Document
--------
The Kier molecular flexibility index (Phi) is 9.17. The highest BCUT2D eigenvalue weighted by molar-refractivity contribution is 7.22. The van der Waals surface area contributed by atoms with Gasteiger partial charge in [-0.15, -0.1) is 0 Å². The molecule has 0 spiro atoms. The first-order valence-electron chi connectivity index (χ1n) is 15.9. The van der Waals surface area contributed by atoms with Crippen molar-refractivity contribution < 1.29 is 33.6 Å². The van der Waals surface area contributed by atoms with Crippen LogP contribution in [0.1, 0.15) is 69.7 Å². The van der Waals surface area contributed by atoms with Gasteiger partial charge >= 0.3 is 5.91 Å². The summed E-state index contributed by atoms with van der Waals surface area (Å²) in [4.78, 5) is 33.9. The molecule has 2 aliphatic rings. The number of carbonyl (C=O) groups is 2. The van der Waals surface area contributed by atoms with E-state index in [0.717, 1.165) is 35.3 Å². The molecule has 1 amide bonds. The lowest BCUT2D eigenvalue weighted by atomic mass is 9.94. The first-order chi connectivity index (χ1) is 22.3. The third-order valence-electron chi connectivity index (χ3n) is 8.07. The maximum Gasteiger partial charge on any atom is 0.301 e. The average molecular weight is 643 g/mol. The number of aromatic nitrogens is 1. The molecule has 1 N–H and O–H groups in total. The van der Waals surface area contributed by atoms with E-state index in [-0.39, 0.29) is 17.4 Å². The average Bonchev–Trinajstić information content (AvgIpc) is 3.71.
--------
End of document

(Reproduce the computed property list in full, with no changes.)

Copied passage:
The Kier molecular flexibility index (Phi) is 9.17. The highest BCUT2D eigenvalue weighted by molar-refractivity contribution is 7.22. The van der Waals surface area contributed by atoms with Gasteiger partial charge in [-0.15, -0.1) is 0 Å². The molecule has 0 spiro atoms. The first-order valence-electron chi connectivity index (χ1n) is 15.9. The van der Waals surface area contributed by atoms with Crippen molar-refractivity contribution < 1.29 is 33.6 Å². The van der Waals surface area contributed by atoms with Crippen LogP contribution in [0.1, 0.15) is 69.7 Å². The van der Waals surface area contributed by atoms with Gasteiger partial charge >= 0.3 is 5.91 Å². The summed E-state index contributed by atoms with van der Waals surface area (Å²) in [4.78, 5) is 33.9. The molecule has 2 aliphatic rings. The number of carbonyl (C=O) groups is 2. The van der Waals surface area contributed by atoms with E-state index in [0.717, 1.165) is 35.3 Å². The molecule has 1 amide bonds. The lowest BCUT2D eigenvalue weighted by atomic mass is 9.94. The first-order chi connectivity index (χ1) is 22.3. The third-order valence-electron chi connectivity index (χ3n) is 8.07. The maximum Gasteiger partial charge on any atom is 0.301 e. The average molecular weight is 643 g/mol. The number of aromatic nitrogens is 1. The molecule has 1 N–H and O–H groups in total. The van der Waals surface area contributed by atoms with E-state index in [-0.39, 0.29) is 17.4 Å². The average Bonchev–Trinajstić information content (AvgIpc) is 3.71.